Hammerhead Worms Are Toxic and Invasive, But Are They Dangerous?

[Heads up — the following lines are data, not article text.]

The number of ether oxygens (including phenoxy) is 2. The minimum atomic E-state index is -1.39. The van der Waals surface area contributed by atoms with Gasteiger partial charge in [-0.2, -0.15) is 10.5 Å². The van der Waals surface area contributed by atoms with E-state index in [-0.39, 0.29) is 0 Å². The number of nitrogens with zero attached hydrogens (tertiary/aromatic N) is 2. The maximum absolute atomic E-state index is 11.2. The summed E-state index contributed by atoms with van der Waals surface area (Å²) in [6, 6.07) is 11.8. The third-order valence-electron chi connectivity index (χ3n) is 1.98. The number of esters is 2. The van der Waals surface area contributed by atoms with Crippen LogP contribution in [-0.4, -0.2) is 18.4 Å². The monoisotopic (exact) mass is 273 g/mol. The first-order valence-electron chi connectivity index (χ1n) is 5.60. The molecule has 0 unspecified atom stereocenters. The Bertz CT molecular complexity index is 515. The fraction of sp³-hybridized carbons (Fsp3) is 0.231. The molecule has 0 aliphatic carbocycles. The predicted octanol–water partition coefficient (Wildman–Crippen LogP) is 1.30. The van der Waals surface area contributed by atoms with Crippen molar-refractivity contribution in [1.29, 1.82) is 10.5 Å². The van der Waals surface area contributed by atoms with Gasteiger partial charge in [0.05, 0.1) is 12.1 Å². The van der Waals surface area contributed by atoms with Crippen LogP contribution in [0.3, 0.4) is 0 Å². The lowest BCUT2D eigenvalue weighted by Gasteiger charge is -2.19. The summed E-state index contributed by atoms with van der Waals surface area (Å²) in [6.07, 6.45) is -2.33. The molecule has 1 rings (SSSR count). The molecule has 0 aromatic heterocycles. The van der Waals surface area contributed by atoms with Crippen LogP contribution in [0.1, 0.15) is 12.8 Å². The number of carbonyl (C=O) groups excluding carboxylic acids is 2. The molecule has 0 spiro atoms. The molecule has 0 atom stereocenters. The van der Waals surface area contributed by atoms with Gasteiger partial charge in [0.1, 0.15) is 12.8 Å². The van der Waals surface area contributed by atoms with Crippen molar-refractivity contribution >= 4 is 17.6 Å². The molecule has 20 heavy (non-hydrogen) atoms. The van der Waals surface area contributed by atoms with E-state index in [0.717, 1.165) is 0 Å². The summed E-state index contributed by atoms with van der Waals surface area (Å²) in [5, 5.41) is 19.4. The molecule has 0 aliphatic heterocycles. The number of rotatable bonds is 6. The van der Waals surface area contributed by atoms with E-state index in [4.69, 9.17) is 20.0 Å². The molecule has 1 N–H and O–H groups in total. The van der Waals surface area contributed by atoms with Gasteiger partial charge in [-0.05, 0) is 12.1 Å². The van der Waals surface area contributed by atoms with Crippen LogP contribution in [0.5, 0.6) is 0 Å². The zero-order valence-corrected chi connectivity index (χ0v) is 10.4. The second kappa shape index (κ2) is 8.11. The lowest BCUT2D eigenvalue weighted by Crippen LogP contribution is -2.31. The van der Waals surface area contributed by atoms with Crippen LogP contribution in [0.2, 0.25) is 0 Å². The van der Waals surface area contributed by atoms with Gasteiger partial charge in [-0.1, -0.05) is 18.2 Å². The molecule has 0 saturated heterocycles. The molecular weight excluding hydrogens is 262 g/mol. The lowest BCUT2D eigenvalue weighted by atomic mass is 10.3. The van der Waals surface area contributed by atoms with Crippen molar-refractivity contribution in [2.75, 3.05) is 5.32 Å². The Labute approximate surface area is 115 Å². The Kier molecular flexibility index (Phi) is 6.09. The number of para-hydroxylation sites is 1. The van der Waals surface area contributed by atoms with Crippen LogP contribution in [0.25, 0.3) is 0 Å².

Every now and then, we get word that a new killer invertebrate is invading our country — killer bees, murder hornets, fire ants, and the list goes on. Now there’s the hammerhead flatworm — the slimy, leech-like creatures with anvil-shaped heads. While they’re toxic and aggressive, hammerhead worms aren’t something to get too upset about. In fact, they’ve been common residents of American gardens since the early 1900s. Hammerhead worms are carnivorous and often cannibalistic. They’re sensitive to light and are active mostly at night, feeding on a variety of small, soft-bodied animals like snails, slugs and earthworms. They wrap around their prey with sticky mucus and use a mouth located on their belly to consume them. They use special enzymes to digest the prey outside of their body. After the digestive juices have done their job, effectively turning the prey into a puddle of goo, the hammerhead worm sucks its victim in with the help of a bunch of tiny hair-like structures on its underside. Fortunately, their danger is over-exaggerated. Hammerhead worms do pose a threat to earthworm populations, but they’re not dangerous to humans unless eaten. That’s because they contain the same poison that makes puffer fish so deadly. In other words, as long as you don't eat them, you're in no danger.